Full Text Available An in-progress ethnographic research project about teachers who are facing the complex task of teaching English to children in 7 public elementary schools in the metropolitan area of Medellin is presented in this article. First, the need for this research is outlined by researchers; second, the methodology of the project is described; third, up-to-date findings which include a profile of the 12 teachers who are participating in this study, and an analysis of their class methodology in terms of activities, materials, teacher and student roles are reported. Lastly, implications of this research project related to early foreign language instruction are highlighted. Key words: Public Elementary-English-Language Instruction, English-Foreign Language, Ethnography-Research-Method, Teaching-Methodology Este artículo presenta los resultados preliminares de una investigación etnográfica acerca de las estrategias metodológicas utilizadas por profesores de básica primaria que enseñan inglés como lengua extranjera en 7 escuelas públicas del área metropolitana del municipio de Medellín. En la primera parte se resalta la importancia de esta investigación en nuestro medio y en la segunda, de los 12 profesores participantes y un análisis de la metodología empleada por ellos con respecto a las actividades de clase, los materiales y el rol del estudiante y del profesor. Finalmente, se discuten algunas de las implicaciones de este proyecto de investigación en la enseñanza de lenguas extranjeras a niños. Palabras claves: Inglés-Enseñanza-Básica Primaria, Lengua Extranjera-Inglés, Estudio Etnográfico-Investigación, Enseñanza-Metodología

  3. Language use in the English classroom : the role of students' first language in grades 9 and 10 in English classrooms in Iceland

    OpenAIRE

    Arna Borg Snorradóttir 1990

    2014-01-01

    The main objective of this paper was to gather insight into students’ attitudes and perceptions towards language use during English instruction. What are students’ opinions about the benefit of their own and the teacher’s use of English in the classroom? When should the teacher and the students use the first language in the English classroom? These are two of the main questions explored in this paper. A study was conducted in grades 9 and 10 in an Icelandic compulsory school. A total of 121 s...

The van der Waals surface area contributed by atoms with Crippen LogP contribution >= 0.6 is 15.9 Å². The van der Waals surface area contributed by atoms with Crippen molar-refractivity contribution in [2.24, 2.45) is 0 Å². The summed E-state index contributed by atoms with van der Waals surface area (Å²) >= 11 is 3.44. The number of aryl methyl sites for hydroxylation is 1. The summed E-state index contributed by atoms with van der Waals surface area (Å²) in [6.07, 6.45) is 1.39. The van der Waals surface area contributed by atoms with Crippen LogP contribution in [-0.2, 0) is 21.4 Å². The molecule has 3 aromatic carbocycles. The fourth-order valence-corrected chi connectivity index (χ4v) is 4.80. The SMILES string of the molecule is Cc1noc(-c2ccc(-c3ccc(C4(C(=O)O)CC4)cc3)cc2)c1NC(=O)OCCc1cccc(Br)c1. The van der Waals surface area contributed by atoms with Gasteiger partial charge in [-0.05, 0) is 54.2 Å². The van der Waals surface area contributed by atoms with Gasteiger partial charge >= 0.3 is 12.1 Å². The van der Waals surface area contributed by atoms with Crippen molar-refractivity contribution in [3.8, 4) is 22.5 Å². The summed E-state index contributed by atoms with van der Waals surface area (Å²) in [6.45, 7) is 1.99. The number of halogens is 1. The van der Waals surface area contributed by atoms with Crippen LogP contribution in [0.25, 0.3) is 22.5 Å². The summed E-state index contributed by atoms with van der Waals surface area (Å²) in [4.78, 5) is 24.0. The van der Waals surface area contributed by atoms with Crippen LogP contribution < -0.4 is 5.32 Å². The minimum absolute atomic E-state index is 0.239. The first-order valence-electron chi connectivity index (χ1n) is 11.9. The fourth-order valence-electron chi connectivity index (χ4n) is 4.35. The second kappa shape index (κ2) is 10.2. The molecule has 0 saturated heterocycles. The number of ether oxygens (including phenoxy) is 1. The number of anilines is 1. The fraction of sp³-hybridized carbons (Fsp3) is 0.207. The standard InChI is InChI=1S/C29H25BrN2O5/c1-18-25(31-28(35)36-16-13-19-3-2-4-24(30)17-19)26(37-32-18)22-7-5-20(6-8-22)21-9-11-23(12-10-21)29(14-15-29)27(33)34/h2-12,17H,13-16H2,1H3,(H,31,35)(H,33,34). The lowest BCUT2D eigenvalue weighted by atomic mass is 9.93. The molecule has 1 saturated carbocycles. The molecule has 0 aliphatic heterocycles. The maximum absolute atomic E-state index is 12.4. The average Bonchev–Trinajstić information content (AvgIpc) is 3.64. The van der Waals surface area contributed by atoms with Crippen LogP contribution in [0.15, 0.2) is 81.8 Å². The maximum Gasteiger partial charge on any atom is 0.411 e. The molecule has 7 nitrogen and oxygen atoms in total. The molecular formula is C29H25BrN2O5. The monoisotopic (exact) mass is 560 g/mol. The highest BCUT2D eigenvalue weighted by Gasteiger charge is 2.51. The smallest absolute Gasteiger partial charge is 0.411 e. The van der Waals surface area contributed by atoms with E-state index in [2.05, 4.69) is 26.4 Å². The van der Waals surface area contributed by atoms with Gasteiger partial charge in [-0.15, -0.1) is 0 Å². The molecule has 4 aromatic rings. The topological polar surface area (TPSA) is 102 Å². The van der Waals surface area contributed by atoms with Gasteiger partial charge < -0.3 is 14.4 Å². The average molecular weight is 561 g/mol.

4. Collaborative Classroom Management. Video to Accompany "A Biological Brain in a Cultural Classroom: Applying Biological Research to Classroom Management." [Videotape].

    Science.gov (United States)

    2001

    This 43-minute VHS videotape is designed to be used in course and workshop settings with "A Biological Brain in a Cultural Classroom: Applying Biological Research to Classroom Management." The videotape's principal values are as an introduction to the issues explored in the book and as a catalyst for group discussions and activities related to…

  5. O processo de conscientização na sala de aula de língua espanhola = The awareness process in a Spanish language classroom

    Directory of Open Access Journals (Sweden)

    Carla Mayumi Meneghini

    2013-02-01

    Full Text Available Este artigo trata do processo de conscientização desenvolvido pelos alunos em uma sala de aula de espanhol como língua estrangeira de um Centro de Estudos de Línguas do interior do Estado de São Paulo. Considerou-se como arcabouço teórico a pedagogia freireana (FREIRE, 1980, 1984, 1987, 1999, 2000 além de autoras que tiveram como referencial teórico Paulo Freire e relacionaram sua pedagogia ao ensino de línguas estrangeiras (WALLERSTEIN, 1983; SCHLEPPEGRELL, 1997. É uma pesquisa de natureza qualitativa, que focalizou uma prática de pesquisa-ação em uma sala de aula de espanhol, na qual se implementou um planejamento freireano, para verificar como se dava o uso da língua-alvo na sala de aula (MENEGHINI, 2001. Com a análise e a discussão dos dados, realizadas por meio da triangulação desses dados, considerando-se como dados primários as interações em sala de aula, constata-se que as tarefas problematizadoras são o meio para o desenvolvimento da conscientização por parte dos alunos sobre a realidade que os cerca.This article discusses the awareness process of students in a Spanish as a foreign language classroom, at a Centre of Language Studies in a city in the state of São Paulo, Brazil. The frame of reference is Paulo Freire’s pedagogy (FREIRE, 1980, 1984, 1987, 1999, 2000, Wallerstein (1983 and Schleppegrell (1997’s investigations which are important to the comprehension of the relation between Freirean’s pedagogy and the language teaching. This is a qualitative research and it focuses on action research practice in a Spanish language classroom, in which a syllabus based on Paulo Freire’s pedagogy was implemented in order to verify how the target language was used in the classroom (MENEGHINI, 2001. Data analysis and discussion are based on data triangulation and classroom interactions are taken on primary data. The implementation of this research suggests that the problem posing tasks on themes chosen from the student's realities are the way which leads to the awareness.